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Mandatory prison sentences don’t work - We need a real cure for the epidemic of violent crime

4 min read

Liberal Democrat Home Affairs spokesperson Ed Davey MP writes as the Offensive Weapons Bill completes its passage through parliament. He calls for extra investment in policing and adoption of a public health approach, that tackles the root causes of violent crime.

Four years ago, in response to high-profile knife attacks, backbench Conservatives proposed a new law: mandatory prison sentences for those caught carrying a knife for the second time. It sounded tough, and MPs spoke of “sending a message” to stop people carrying knives. 

But, as the Liberal Democrats argued at the time, it did nothing to help solve the problem of knife crime. To tackle the serious problem of knife crime, Liberal Democrats want more community police, more youth services and a new “public health” approach, not headline-grabbing pretence at action. So we voted against the new law, on the grounds that judges should have the discretion to consider all the details of the case and impose the most appropriate sentence. That might mean sending someone to prison, but judges should not be forced to do so if there’s a better option in a particular case.

Despite our opposition, the law was passed. Labour joined with the Conservatives to impose these mandatory sentences for carrying knives. Parliament sent out its “message”. Yet it hasn’t worked.

Knife crime has soared. The number of fatal stabbings in England and Wales is up by 43% since 2015. Assaults with a knife are up by the same amount. And robberies using knives have increased by 67%. 

Meanwhile, more than 6,700 people have been sentenced to prison under the new law since it came into force in 2015.  Given that prison costs an average of £3,000 a month per person , and these 6,700 people were sentenced for an average of 7.5 months , that’s a total of £150 million spent putting people in prison who might not need to be there. That’s £150 million that could have been available for more community police, more youth workers and more effective policies, based on evidence. 

Fortunately, as this epidemic of violent crime has spread, more and more people have realised that an ever-growing prison population isn’t the answer. The Government’s own analysis shows that people given community sentences are less likely to reoffend than those sentences to prison for less than a year.  Conservative Justice Secretary David Gauke said recently that short sentences should be a “last resort” and used only “where absolutely appropriate”.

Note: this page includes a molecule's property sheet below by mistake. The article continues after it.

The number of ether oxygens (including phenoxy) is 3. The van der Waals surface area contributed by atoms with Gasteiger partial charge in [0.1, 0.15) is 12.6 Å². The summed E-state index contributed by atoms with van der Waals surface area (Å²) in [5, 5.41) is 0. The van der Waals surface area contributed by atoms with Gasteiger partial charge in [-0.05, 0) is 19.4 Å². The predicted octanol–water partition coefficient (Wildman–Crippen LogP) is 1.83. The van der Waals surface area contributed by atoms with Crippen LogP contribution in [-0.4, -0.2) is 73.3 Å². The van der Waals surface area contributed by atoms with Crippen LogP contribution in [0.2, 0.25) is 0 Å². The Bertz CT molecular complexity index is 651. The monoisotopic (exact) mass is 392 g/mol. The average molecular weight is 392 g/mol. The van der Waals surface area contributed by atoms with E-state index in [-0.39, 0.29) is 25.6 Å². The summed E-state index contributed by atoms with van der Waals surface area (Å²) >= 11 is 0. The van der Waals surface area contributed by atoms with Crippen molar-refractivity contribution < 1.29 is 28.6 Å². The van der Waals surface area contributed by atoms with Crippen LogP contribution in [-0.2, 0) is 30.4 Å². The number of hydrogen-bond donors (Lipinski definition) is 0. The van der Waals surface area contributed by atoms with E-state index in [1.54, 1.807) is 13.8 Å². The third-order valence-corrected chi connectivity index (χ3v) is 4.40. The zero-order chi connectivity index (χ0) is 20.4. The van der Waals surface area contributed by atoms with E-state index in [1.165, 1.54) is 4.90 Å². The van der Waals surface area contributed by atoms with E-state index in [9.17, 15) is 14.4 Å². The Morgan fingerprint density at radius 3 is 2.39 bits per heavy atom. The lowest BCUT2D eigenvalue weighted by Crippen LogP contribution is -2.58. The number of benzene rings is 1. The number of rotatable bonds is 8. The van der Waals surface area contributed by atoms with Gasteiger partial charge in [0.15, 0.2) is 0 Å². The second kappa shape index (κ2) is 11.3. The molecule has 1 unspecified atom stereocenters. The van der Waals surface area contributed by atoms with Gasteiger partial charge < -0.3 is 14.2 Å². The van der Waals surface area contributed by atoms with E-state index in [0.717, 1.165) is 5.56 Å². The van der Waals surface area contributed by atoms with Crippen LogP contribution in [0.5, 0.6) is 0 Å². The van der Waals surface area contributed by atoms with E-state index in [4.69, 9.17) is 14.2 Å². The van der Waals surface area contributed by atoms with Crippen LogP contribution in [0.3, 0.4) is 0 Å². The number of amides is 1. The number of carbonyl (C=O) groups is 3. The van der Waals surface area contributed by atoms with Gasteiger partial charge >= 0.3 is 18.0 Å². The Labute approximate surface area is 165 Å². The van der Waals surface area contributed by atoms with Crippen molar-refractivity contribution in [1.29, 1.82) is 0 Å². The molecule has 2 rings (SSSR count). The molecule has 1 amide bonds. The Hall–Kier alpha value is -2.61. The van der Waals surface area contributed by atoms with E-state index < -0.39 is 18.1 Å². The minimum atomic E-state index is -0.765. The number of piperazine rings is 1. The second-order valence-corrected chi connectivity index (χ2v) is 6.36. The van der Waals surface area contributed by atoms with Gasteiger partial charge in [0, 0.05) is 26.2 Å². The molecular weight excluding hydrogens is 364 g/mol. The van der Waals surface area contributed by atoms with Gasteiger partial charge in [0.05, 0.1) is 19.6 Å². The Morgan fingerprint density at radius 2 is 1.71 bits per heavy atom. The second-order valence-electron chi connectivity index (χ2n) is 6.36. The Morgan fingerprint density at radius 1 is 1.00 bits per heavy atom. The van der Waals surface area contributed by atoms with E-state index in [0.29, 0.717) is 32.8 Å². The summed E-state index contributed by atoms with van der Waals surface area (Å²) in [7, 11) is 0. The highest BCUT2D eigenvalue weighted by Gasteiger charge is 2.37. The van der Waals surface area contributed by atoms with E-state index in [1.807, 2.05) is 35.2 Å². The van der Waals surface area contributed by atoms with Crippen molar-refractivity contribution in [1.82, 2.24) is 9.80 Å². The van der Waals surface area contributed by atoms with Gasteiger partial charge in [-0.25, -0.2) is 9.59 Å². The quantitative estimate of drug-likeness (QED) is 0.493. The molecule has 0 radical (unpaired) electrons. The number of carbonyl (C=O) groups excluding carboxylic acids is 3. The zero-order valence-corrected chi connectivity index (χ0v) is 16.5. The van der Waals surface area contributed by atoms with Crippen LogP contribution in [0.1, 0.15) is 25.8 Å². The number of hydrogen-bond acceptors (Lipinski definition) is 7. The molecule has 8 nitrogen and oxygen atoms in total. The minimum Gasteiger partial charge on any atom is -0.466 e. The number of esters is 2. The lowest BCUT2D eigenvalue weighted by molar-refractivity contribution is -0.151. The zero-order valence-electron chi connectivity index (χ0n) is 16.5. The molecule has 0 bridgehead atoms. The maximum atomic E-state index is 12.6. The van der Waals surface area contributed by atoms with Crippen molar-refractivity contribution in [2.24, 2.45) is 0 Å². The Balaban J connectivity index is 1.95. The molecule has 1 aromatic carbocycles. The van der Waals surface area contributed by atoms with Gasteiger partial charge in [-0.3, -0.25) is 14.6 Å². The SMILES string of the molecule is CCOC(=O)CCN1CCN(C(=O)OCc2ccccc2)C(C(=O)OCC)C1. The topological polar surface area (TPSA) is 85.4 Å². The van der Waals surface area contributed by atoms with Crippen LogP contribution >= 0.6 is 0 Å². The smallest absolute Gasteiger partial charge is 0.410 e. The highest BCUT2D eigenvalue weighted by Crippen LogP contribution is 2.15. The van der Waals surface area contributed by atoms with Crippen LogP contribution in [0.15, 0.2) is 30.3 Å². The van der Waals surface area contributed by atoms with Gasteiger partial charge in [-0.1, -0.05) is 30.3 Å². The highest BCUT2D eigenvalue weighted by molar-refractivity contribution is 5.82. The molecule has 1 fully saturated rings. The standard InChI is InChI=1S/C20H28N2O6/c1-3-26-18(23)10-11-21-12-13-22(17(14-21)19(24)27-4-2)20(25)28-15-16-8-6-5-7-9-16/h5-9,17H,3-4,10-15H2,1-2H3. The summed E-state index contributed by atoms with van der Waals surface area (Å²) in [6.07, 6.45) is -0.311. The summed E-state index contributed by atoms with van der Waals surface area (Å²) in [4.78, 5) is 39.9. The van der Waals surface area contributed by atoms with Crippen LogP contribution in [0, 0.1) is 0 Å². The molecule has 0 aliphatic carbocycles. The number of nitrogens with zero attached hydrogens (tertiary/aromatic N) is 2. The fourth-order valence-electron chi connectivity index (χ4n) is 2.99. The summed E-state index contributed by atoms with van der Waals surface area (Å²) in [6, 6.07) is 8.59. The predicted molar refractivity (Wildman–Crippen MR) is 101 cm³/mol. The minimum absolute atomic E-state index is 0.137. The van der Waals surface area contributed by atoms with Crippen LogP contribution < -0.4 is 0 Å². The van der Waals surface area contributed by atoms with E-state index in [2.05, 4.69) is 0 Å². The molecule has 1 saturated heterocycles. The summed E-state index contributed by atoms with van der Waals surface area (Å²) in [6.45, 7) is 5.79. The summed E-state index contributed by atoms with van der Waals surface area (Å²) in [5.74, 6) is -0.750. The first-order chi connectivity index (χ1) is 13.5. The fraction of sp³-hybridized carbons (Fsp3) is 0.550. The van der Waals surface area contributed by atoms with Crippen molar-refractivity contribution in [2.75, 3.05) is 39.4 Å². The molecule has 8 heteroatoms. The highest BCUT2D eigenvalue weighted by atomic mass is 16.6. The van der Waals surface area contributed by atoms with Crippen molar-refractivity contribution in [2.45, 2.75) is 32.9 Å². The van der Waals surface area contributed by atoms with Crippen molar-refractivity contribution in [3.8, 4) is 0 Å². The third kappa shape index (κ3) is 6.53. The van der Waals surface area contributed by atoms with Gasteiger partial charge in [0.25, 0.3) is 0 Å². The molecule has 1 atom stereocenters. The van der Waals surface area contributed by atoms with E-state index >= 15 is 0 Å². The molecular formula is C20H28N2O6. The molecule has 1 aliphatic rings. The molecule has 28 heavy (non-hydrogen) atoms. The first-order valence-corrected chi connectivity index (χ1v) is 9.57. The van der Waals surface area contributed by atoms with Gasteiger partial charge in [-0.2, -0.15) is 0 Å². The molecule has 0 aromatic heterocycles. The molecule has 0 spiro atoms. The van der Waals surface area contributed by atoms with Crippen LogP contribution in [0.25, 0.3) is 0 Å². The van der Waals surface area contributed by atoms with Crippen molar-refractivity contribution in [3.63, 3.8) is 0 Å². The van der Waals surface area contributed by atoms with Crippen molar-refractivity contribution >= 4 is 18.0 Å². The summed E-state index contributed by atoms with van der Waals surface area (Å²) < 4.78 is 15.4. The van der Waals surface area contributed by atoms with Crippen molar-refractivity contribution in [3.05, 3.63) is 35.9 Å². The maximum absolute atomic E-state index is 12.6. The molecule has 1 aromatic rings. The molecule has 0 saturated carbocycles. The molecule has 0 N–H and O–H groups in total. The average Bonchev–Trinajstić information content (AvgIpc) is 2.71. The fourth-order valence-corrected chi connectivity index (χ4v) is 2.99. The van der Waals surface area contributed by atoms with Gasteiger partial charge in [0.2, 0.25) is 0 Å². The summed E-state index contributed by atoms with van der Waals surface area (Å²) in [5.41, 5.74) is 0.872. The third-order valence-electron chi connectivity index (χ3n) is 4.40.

Yet – totally inconsistently – the Government is now trying to bring in more mandatory prison sentences, this time for a second offence of carrying acid.

As with knives, there is no doubt that acid is a serious problem that needs to be dealt with. According to Government figures, there were 504 acid attacks in 2016-17, compared to 183 in 2012-13.  But, as with knives, taking the decision on prison sentences away from judges who see the facts of the case isn’t the solution.

Liberal Democrats demand better. Instead of ruining lives and wasting money on mandatory sentences, we need real solutions that actually prevent violent crime.

First, we must invest far more in our police. Unnecessary Conservative cuts mean that there are 4,800 fewer officers on the streets today than there were in 2015 . The Home Office’s own analysis states that this has “likely contributed” to the rise in serious violent crime,  yet the Conservatives have more cuts on the way.  The Liberal Democrats would halt those cuts and give forces an extra £300 million a year to recruit more officers and restore the community policing that is so important for preventing crime.

And we must also change the way we think about violent crime. Scotland’s Violence Reduction Unit, established by Strathclyde Police in 2005, has pioneered a new approach that treats violent crime as a public health issue.  As with any disease, treatment begins by diagnosing the problem and understanding its causes. Addressing those causes requires not only the police, but also health professionals, social workers and teachers, working closely together to stop more people being infected by the disease.

This public health approach has proven remarkably successful. Violent crime in Scotland has halved over the past decade.  In Glasgow, the number of hospital admissions for stabbings has fallen by 62%.  London is now seeking to replicate that success with its own Violence Reduction Unit – something the Liberal Democrats have been advocating for years. 

This is how the Government should be combatting the rise in serious violence: investing in the police and adopting a public health approach that tackles the root causes. Not by imposing more mandatory prison sentences that tie judges’ hands and are, in reality, just a pretence that the Government is doing something.

Rt Hon Sir Edward Davey is the Liberal Democrat Home Affairs spokesperson and the MP for Kingston and Surbiton

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